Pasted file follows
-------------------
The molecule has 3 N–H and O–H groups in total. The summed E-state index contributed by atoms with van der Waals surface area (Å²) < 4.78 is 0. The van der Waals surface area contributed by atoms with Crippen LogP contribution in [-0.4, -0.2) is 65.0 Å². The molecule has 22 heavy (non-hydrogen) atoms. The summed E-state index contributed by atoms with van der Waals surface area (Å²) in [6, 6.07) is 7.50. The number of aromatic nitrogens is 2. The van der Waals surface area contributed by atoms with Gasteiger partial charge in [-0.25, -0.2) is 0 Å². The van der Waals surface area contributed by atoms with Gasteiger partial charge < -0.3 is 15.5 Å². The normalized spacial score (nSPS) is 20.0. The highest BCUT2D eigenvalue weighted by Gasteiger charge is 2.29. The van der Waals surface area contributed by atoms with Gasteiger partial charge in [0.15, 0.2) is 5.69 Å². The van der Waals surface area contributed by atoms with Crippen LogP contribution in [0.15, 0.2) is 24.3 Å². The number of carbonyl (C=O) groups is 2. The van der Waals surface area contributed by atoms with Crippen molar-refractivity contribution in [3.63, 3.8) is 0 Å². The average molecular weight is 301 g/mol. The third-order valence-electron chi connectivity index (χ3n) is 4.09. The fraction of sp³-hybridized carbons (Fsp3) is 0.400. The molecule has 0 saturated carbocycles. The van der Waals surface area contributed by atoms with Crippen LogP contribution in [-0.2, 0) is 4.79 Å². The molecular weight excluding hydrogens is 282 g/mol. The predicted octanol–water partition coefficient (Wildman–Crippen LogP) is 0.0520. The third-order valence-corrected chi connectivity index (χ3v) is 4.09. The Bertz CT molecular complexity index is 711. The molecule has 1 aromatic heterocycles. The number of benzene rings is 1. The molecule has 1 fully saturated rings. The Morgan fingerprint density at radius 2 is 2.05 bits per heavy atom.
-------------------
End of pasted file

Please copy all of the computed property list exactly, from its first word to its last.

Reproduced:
The molecule has 3 N–H and O–H groups in total. The summed E-state index contributed by atoms with van der Waals surface area (Å²) < 4.78 is 0. The van der Waals surface area contributed by atoms with Crippen LogP contribution in [-0.4, -0.2) is 65.0 Å². The molecule has 22 heavy (non-hydrogen) atoms. The summed E-state index contributed by atoms with van der Waals surface area (Å²) in [6, 6.07) is 7.50. The number of aromatic nitrogens is 2. The van der Waals surface area contributed by atoms with Gasteiger partial charge in [-0.25, -0.2) is 0 Å². The van der Waals surface area contributed by atoms with Gasteiger partial charge < -0.3 is 15.5 Å². The normalized spacial score (nSPS) is 20.0. The highest BCUT2D eigenvalue weighted by Gasteiger charge is 2.29. The van der Waals surface area contributed by atoms with Gasteiger partial charge in [0.15, 0.2) is 5.69 Å². The van der Waals surface area contributed by atoms with Crippen LogP contribution in [0.15, 0.2) is 24.3 Å². The number of carbonyl (C=O) groups is 2. The van der Waals surface area contributed by atoms with Crippen molar-refractivity contribution in [3.63, 3.8) is 0 Å². The average molecular weight is 301 g/mol. The third-order valence-electron chi connectivity index (χ3n) is 4.09. The fraction of sp³-hybridized carbons (Fsp3) is 0.400. The molecule has 0 saturated carbocycles. The van der Waals surface area contributed by atoms with Crippen LogP contribution in [-0.2, 0) is 4.79 Å². The molecular weight excluding hydrogens is 282 g/mol. The predicted octanol–water partition coefficient (Wildman–Crippen LogP) is 0.0520. The third-order valence-corrected chi connectivity index (χ3v) is 4.09. The Bertz CT molecular complexity index is 711. The molecule has 1 aromatic heterocycles. The number of benzene rings is 1. The molecule has 1 fully saturated rings. The Morgan fingerprint density at radius 2 is 2.05 bits per heavy atom.